Zimbabwe has extradited Briton Simon Mann, a leader of alleged mercenaries, to Equatorial Guinea to face coup plot charges, his lawyer says.
Mann was arrested in 2004 and again last year
The ex-SAS officer was jailed in Zimbabwe on arms charges in 2004, and rearrested after his release last May.
On Wednesday the High Court turned down an appeal against his extradition - his lawyers argued he could face torture.
He was flown out of the country without his legal team's knowledge before they could lodge a final appeal, they said.
There has been no official confirmation of the extradition from the Zimbabwean government.
Equatorial Guinea has a poor human rights record. Amnesty International says that a German national arrested in the country over the same alleged coup plot was tortured before he died in prison.
Mann's lawyer Jonathan Samkange said he had gone to visit him in prison on Friday morning, only to be told he was no longer there.
"They deported him at night, late Wednesday night," Mr Samkange said. "There are affidavits to that effect."
He said he found out about Mann's departure only after he had filed a final appeal with the Supreme Court in Harare.
"The idea was that by the time we filed a notice of appeal he would have gone," Mr Samkange said. "This was designed to defeat the notice of our appeal."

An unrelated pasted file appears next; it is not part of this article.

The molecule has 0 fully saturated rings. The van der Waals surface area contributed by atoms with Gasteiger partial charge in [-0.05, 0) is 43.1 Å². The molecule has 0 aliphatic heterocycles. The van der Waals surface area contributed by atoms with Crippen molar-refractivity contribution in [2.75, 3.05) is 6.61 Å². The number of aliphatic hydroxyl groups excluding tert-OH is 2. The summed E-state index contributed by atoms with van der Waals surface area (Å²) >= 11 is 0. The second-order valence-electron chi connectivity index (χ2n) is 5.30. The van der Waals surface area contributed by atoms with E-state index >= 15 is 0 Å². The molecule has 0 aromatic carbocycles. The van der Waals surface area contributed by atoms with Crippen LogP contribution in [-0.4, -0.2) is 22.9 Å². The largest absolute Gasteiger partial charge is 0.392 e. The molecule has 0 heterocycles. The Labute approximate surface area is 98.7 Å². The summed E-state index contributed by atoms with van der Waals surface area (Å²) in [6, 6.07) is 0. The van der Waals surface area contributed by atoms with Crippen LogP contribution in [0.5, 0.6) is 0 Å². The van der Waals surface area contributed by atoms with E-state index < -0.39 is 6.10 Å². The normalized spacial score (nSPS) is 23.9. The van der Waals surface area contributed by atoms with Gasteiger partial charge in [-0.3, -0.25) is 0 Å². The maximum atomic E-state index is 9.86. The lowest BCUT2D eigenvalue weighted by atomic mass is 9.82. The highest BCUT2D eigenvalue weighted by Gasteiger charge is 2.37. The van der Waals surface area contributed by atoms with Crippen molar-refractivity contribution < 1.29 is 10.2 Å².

"Deporting a person at night is not only mischievous but unlawful."
Mann, 55, a former British special forces officer, was detained in 2004 when his plane landed in Zimbabwe from South Africa.
He was accused of trying to fetch arms for a coup against Equatorial Guinea President Teodoro Obiang Nguema and jailed.
More than 60 men arrested with him - most of them South African citizens of Angolan origin - were released in 2005 after serving a year's sentence in Zimbabwe.
Sir Mark Thatcher, son of former UK Prime Minister now Baroness Thatcher, was fined and received a suspended sentence in South Africa for his involvement in the affair.
Another 23 people, mostly South Africans, were convicted in Equatorial Guinea itself.
One South African, Nick du Toit, remains in prison in Equatorial Guinea, serving a 34-year sentence.
In 2005, Amnesty reported that those arrested in Equatorial Guinea faced starvation, as they had been given just a cup of rice a day.
Officials in Equatorial Guinea denied those claims.
They have said Mann will get a fair trial and will not face the death penalty.
Equatorial Guinea, an oil-rich former Spanish colony, has been ruled by President Obiang since he seized power from his uncle in a coup in 1979.